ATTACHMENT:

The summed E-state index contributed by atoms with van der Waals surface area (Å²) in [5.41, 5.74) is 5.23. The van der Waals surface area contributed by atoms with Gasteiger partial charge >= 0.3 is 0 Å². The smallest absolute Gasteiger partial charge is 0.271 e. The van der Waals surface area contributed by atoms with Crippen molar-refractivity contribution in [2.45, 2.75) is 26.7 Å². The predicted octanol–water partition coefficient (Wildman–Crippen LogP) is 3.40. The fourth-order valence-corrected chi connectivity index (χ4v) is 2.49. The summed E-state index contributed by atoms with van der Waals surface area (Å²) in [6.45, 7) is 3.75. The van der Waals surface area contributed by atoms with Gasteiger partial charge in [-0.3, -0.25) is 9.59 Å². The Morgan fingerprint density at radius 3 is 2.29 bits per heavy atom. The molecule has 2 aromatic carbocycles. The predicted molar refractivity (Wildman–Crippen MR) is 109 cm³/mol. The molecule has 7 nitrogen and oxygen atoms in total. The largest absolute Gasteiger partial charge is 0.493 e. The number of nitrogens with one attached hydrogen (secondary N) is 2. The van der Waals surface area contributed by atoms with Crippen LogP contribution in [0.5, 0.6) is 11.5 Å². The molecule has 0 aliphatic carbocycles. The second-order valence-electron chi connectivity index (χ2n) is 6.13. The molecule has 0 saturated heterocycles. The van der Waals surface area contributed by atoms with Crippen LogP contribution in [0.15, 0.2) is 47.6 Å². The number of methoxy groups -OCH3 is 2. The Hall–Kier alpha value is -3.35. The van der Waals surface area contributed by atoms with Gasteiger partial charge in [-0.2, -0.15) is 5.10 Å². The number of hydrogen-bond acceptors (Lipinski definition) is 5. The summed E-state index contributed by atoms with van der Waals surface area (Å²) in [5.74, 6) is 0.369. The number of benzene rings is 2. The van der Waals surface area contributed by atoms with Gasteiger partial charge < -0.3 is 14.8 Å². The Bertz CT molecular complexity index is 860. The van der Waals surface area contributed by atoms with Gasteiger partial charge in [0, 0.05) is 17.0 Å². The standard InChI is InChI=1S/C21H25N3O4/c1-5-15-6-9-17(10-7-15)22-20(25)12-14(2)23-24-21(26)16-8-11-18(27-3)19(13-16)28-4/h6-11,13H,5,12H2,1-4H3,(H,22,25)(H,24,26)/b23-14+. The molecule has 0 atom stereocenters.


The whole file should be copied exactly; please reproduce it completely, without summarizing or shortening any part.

The summed E-state index contributed by atoms with van der Waals surface area (Å²) in [5.41, 5.74) is 5.23. The van der Waals surface area contributed by atoms with Gasteiger partial charge >= 0.3 is 0 Å². The smallest absolute Gasteiger partial charge is 0.271 e. The van der Waals surface area contributed by atoms with Crippen molar-refractivity contribution in [2.45, 2.75) is 26.7 Å². The predicted octanol–water partition coefficient (Wildman–Crippen LogP) is 3.40. The fourth-order valence-corrected chi connectivity index (χ4v) is 2.49. The summed E-state index contributed by atoms with van der Waals surface area (Å²) in [6.45, 7) is 3.75. The van der Waals surface area contributed by atoms with Gasteiger partial charge in [-0.3, -0.25) is 9.59 Å². The Morgan fingerprint density at radius 3 is 2.29 bits per heavy atom. The molecule has 2 aromatic carbocycles. The predicted molar refractivity (Wildman–Crippen MR) is 109 cm³/mol. The molecule has 7 nitrogen and oxygen atoms in total. The largest absolute Gasteiger partial charge is 0.493 e. The number of nitrogens with one attached hydrogen (secondary N) is 2. The van der Waals surface area contributed by atoms with Crippen LogP contribution in [0.5, 0.6) is 11.5 Å². The molecule has 0 aliphatic carbocycles. The second-order valence-electron chi connectivity index (χ2n) is 6.13. The molecule has 0 saturated heterocycles. The van der Waals surface area contributed by atoms with Crippen LogP contribution in [0.15, 0.2) is 47.6 Å². The number of methoxy groups -OCH3 is 2. The Hall–Kier alpha value is -3.35. The van der Waals surface area contributed by atoms with Gasteiger partial charge in [-0.2, -0.15) is 5.10 Å². The number of hydrogen-bond acceptors (Lipinski definition) is 5. The summed E-state index contributed by atoms with van der Waals surface area (Å²) in [5.74, 6) is 0.369. The number of benzene rings is 2. The van der Waals surface area contributed by atoms with Gasteiger partial charge < -0.3 is 14.8 Å². The Bertz CT molecular complexity index is 860. The van der Waals surface area contributed by atoms with Gasteiger partial charge in [0, 0.05) is 17.0 Å². The standard InChI is InChI=1S/C21H25N3O4/c1-5-15-6-9-17(10-7-15)22-20(25)12-14(2)23-24-21(26)16-8-11-18(27-3)19(13-16)28-4/h6-11,13H,5,12H2,1-4H3,(H,22,25)(H,24,26)/b23-14+. The molecule has 0 atom stereocenters.